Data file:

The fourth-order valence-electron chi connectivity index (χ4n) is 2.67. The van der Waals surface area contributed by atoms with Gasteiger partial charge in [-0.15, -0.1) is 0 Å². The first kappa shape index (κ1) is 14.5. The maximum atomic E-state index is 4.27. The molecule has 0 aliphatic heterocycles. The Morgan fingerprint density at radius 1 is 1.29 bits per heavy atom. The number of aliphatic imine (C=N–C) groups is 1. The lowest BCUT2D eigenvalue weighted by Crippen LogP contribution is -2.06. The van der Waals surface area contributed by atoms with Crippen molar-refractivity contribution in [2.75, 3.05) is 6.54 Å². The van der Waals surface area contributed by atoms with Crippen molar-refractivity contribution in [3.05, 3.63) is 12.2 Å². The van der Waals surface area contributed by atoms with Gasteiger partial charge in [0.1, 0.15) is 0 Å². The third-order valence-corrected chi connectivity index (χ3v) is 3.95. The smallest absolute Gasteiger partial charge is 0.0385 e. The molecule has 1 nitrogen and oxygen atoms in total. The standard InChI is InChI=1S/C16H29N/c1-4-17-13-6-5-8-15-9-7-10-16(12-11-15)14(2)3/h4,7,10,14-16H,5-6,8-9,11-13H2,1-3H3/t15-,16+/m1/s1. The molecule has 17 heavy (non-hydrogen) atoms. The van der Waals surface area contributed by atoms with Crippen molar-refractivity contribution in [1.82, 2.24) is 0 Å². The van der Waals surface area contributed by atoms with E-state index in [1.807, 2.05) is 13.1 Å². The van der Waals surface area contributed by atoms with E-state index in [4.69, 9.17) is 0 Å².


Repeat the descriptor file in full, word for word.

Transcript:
The fourth-order valence-electron chi connectivity index (χ4n) is 2.67. The van der Waals surface area contributed by atoms with Gasteiger partial charge in [-0.15, -0.1) is 0 Å². The first kappa shape index (κ1) is 14.5. The maximum atomic E-state index is 4.27. The molecule has 0 aliphatic heterocycles. The Morgan fingerprint density at radius 1 is 1.29 bits per heavy atom. The number of aliphatic imine (C=N–C) groups is 1. The lowest BCUT2D eigenvalue weighted by Crippen LogP contribution is -2.06. The van der Waals surface area contributed by atoms with Crippen molar-refractivity contribution in [2.75, 3.05) is 6.54 Å². The van der Waals surface area contributed by atoms with Crippen molar-refractivity contribution in [3.05, 3.63) is 12.2 Å². The van der Waals surface area contributed by atoms with Gasteiger partial charge in [0.1, 0.15) is 0 Å². The third-order valence-corrected chi connectivity index (χ3v) is 3.95. The smallest absolute Gasteiger partial charge is 0.0385 e. The molecule has 1 nitrogen and oxygen atoms in total. The standard InChI is InChI=1S/C16H29N/c1-4-17-13-6-5-8-15-9-7-10-16(12-11-15)14(2)3/h4,7,10,14-16H,5-6,8-9,11-13H2,1-3H3/t15-,16+/m1/s1. The molecule has 17 heavy (non-hydrogen) atoms. The van der Waals surface area contributed by atoms with Crippen molar-refractivity contribution in [1.82, 2.24) is 0 Å². The van der Waals surface area contributed by atoms with E-state index in [1.807, 2.05) is 13.1 Å². The van der Waals surface area contributed by atoms with E-state index in [4.69, 9.17) is 0 Å².